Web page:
04 Cognitive Psychology: Module 9




Scarince, Collin

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Module 9: Attention and Errors Failures of Awareness: The Case of Inattentional Blindness In a groundbreaking series of studies in the 1970s and early 1980s, Neisser and his colleagues devised a visual analogue of the dichotic listening task (Neisser & Becklen, 1975). Their subjects viewed a video of two distinct, but partially transparent and overlapping, events. For example, one event might involve two people playing a hand-clapping game and the other might show people passing a ball. Because the two events were partially transparent and overlapping, both produced sensory signals on the retina regardless of which event received the participant’s attention. When participants were asked to monitor one of the events by counting the number of times the actors performed an action (e.g., hand clapping or completed passes), they often failed to notice unexpected events in the ignored video stream (e.g., the hand-clapping players stopping their game and shaking hands). As with dichotic listening, the participants were unaware of events happening outside the focus of their attention, even when looking right at them. They could tell that other “stuff” was happening on the screen, but many were unaware of the meaning or substance of that stuff.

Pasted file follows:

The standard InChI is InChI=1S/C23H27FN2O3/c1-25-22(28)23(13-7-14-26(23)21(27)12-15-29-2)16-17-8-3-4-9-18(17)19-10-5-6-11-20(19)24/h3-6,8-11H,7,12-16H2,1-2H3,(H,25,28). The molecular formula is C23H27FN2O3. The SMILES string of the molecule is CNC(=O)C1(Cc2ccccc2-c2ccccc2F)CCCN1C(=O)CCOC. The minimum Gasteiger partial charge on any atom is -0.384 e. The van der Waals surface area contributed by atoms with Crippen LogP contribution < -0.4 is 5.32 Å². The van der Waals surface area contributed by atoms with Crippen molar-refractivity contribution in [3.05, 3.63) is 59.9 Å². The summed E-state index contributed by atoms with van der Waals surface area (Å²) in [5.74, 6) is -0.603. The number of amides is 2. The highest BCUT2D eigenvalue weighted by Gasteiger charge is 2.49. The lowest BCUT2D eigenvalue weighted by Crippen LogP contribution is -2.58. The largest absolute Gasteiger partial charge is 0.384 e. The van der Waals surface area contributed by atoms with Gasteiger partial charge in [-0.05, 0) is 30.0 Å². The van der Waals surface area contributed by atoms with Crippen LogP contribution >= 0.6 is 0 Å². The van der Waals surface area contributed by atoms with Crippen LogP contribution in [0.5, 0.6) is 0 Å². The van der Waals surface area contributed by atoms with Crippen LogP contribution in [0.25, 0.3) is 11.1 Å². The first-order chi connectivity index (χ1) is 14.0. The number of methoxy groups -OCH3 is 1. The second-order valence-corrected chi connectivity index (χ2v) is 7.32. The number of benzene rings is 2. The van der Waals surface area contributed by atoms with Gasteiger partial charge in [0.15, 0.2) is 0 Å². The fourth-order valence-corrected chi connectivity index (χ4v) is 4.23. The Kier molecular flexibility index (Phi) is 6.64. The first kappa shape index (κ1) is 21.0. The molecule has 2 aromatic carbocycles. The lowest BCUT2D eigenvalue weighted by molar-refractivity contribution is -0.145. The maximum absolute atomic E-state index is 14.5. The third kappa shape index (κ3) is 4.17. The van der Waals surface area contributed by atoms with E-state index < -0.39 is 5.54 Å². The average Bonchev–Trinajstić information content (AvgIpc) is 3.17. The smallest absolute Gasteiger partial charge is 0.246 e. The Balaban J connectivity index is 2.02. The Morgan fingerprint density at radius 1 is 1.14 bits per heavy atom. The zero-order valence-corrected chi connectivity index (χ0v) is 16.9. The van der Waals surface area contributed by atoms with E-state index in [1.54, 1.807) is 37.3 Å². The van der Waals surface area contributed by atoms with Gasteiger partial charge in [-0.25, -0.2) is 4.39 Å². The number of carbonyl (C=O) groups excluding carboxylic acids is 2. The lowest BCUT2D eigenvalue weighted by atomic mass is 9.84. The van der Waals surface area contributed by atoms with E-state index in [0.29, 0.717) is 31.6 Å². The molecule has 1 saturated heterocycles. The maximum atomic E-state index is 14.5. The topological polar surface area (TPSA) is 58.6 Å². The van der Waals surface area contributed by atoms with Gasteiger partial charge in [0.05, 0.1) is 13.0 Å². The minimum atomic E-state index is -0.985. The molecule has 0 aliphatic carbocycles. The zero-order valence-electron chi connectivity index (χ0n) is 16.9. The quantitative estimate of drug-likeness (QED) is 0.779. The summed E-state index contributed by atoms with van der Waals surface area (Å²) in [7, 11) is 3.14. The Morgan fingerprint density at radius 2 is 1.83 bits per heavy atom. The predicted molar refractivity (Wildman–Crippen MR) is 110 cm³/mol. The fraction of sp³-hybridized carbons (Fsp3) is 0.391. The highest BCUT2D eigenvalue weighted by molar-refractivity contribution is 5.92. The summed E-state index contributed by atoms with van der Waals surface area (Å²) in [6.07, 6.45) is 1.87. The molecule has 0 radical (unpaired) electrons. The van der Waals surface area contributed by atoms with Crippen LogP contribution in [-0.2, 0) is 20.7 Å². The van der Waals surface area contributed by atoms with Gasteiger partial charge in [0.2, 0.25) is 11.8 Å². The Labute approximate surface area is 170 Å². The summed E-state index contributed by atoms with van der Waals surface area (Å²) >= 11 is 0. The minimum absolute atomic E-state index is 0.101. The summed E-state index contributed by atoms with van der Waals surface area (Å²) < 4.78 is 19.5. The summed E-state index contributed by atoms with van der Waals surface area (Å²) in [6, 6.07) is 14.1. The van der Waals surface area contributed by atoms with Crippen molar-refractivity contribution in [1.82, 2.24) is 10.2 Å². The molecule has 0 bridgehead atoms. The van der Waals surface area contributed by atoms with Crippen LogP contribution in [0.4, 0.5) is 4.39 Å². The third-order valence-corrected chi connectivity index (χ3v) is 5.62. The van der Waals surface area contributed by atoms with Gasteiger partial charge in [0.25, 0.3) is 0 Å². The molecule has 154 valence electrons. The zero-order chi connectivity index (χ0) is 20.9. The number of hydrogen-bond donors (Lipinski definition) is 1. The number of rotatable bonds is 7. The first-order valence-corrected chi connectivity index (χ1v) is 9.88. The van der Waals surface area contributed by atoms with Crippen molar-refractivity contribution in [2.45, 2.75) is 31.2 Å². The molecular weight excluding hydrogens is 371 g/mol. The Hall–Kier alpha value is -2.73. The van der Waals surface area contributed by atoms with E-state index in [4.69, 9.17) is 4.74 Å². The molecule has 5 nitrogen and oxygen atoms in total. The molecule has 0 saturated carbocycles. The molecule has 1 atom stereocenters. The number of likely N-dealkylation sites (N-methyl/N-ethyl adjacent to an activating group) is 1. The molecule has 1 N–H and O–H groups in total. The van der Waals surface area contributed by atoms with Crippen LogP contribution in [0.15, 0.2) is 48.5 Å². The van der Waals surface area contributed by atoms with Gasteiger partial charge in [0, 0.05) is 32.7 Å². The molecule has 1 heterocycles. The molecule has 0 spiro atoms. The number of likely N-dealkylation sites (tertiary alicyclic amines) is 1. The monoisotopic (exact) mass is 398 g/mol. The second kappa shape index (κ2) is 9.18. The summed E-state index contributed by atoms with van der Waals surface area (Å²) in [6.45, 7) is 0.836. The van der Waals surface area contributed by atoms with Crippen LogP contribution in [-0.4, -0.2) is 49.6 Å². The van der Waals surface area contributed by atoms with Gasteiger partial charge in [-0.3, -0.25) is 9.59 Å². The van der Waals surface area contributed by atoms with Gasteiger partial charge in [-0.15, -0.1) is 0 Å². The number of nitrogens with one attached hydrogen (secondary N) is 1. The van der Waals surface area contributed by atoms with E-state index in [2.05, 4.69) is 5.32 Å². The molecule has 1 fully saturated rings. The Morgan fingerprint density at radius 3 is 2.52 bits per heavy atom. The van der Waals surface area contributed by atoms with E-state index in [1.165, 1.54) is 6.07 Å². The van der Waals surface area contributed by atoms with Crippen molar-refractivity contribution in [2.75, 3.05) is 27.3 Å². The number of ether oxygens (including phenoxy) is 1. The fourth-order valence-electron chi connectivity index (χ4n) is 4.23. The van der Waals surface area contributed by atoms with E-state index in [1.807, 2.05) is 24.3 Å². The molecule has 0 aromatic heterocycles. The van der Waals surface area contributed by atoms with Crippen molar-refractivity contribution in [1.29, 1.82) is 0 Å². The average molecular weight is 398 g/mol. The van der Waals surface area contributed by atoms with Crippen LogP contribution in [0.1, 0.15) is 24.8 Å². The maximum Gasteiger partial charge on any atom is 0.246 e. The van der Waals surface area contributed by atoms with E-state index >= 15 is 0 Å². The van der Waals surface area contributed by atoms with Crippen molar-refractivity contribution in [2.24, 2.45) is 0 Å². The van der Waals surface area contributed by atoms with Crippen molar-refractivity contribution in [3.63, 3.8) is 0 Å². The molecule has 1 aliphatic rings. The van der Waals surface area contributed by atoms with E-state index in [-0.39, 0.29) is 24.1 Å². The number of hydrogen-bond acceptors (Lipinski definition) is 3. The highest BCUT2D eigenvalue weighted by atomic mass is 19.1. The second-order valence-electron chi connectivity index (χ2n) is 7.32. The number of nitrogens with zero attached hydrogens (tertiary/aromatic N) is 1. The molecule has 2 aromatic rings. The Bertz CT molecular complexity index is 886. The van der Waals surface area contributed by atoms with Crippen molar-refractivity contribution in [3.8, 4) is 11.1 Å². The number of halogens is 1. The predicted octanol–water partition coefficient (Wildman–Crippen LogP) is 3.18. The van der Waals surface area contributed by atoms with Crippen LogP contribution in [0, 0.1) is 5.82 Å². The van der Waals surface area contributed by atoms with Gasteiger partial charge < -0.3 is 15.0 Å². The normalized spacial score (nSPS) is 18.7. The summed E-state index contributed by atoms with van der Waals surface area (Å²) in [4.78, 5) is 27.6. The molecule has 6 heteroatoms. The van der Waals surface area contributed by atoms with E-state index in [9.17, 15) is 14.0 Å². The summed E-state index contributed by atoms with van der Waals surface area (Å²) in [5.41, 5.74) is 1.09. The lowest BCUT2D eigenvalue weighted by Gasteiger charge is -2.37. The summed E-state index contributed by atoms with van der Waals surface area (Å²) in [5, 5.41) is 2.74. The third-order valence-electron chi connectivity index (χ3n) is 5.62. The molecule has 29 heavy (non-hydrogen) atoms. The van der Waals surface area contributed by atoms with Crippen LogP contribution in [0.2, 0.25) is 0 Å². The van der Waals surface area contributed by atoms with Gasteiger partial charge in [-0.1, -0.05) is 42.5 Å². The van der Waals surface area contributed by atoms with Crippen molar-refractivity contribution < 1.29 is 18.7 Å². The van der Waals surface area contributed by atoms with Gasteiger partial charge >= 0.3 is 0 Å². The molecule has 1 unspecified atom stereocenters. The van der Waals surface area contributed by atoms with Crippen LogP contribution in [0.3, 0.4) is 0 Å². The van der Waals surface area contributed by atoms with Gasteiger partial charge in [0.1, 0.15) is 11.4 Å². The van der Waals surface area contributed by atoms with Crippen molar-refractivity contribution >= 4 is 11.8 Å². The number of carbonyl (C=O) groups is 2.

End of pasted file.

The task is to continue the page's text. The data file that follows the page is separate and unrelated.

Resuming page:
open educational resources, cognitive psychology, attention, errors



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